Comparison of results of scanning electron microscopy and magnetic resonance imaging before and after administration of a radiographic contrast agent in the tendon of the deep digital flexor muscle obtained from horse cadavers

Roberto M. Asperio Institute of Veterinary Surgery, University of Milan, Via Celoria 10, 20133 Milano, Italy.

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Pasquina Marzola Institute of Anatomy and Histology, University of Verona, Strada le Grazie 8, 37134 Verona, Italy.

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Andrea Sbarbati Institute of Anatomy and Histology, University of Verona, Strada le Grazie 8, 37134 Verona, Italy.
Institute of Normal Human Morphology, University of Ancona, Via Tronto 10/A, 60020 Torrette di Ancona, Italy.

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Francesco Osculati Institute of Anatomy and Histology, University of Verona, Strada le Grazie 8, 37134 Verona, Italy.

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Flaminio Addis Institute of Veterinary Surgery, University of Milan, Via Celoria 10, 20133 Milano, Italy.

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Abstract

Objective—To analyze the tendon of the deep digital flexor (TDDF) muscle of the forelimb in horses by use of a contrast radiographic agent (gadopentate dimeglumine [Gd-DTPA/Dimeg]) and magnetic resonance imaging (MRI) and to determine the concentration of water protons in the tendons by use of MRI.

Sample Population—8 TDDF harvested from the forelimbs of 6 horse cadavers.

Procedure—Examinations were performed on the same portion of each tendon. Tendons were examined by use of two techniques: MRI before and after treatment with Gd-DTPA/Dimeg as well as scanning electron microscopy.

Results—Tendons did not have detectable signal intensity on MRI before treatment with Gd- DTPA/Dimeg; however, intravascular injection of Gd-DTPA/Dimeg allowed evaluation of the internal structure of the tendons. Scanning electron microscopy images correlated well with images obtained by use of MRI before and after administration of Gd-DTPA/Dimeg. Localized spectra revealed the concentration of water protons in the TDDF.

Conclusions and Clinical Relevance—The techniques used in this study provided information about internal organization of the TDDF in horses. Analysis of results revealed that the best technique involved vascular injection of contrast medium. Results of MRI correlated well with results for scanning electron microscopy. After administration of Gd-DTPA/Dimeg, MRI provided additional information about tendon morphologic characteristics. This technique may be of value for examination of tendons in lame horses. (Am J Vet Res 2000;61:321–325)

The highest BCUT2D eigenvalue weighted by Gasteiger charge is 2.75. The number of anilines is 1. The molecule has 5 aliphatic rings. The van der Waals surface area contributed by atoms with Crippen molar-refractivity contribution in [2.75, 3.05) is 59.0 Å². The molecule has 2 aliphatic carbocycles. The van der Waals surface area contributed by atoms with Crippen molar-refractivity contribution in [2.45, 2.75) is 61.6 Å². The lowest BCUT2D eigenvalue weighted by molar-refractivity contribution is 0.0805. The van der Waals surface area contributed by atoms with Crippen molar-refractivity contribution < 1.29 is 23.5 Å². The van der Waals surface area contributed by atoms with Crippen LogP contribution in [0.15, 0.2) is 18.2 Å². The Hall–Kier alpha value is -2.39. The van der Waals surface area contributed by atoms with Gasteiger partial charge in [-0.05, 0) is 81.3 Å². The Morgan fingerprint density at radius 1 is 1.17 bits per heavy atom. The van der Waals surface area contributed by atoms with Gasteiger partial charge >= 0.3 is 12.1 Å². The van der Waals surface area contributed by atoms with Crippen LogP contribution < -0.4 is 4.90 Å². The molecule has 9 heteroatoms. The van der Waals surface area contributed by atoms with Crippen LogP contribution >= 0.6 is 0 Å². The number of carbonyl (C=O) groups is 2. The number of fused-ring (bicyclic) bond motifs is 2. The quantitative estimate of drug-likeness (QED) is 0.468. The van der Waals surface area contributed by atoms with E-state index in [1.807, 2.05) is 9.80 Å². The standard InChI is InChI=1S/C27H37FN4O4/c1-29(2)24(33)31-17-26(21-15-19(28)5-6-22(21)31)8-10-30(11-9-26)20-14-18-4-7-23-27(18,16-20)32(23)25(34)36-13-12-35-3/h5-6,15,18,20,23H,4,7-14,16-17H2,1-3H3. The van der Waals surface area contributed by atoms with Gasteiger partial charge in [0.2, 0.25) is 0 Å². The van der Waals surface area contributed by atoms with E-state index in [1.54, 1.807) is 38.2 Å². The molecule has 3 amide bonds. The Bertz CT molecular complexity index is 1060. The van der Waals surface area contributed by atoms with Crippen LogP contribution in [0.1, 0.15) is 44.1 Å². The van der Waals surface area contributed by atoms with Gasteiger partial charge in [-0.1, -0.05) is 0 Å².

Abstract

Objective—To analyze the tendon of the deep digital flexor (TDDF) muscle of the forelimb in horses by use of a contrast radiographic agent (gadopentate dimeglumine [Gd-DTPA/Dimeg]) and magnetic resonance imaging (MRI) and to determine the concentration of water protons in the tendons by use of MRI.

Sample Population—8 TDDF harvested from the forelimbs of 6 horse cadavers.

Procedure—Examinations were performed on the same portion of each tendon. Tendons were examined by use of two techniques: MRI before and after treatment with Gd-DTPA/Dimeg as well as scanning electron microscopy.

Results—Tendons did not have detectable signal intensity on MRI before treatment with Gd- DTPA/Dimeg; however, intravascular injection of Gd-DTPA/Dimeg allowed evaluation of the internal structure of the tendons. Scanning electron microscopy images correlated well with images obtained by use of MRI before and after administration of Gd-DTPA/Dimeg. Localized spectra revealed the concentration of water protons in the TDDF.

Conclusions and Clinical Relevance—The techniques used in this study provided information about internal organization of the TDDF in horses. Analysis of results revealed that the best technique involved vascular injection of contrast medium. Results of MRI correlated well with results for scanning electron microscopy. After administration of Gd-DTPA/Dimeg, MRI provided additional information about tendon morphologic characteristics. This technique may be of value for examination of tendons in lame horses. (Am J Vet Res 2000;61:321–325)

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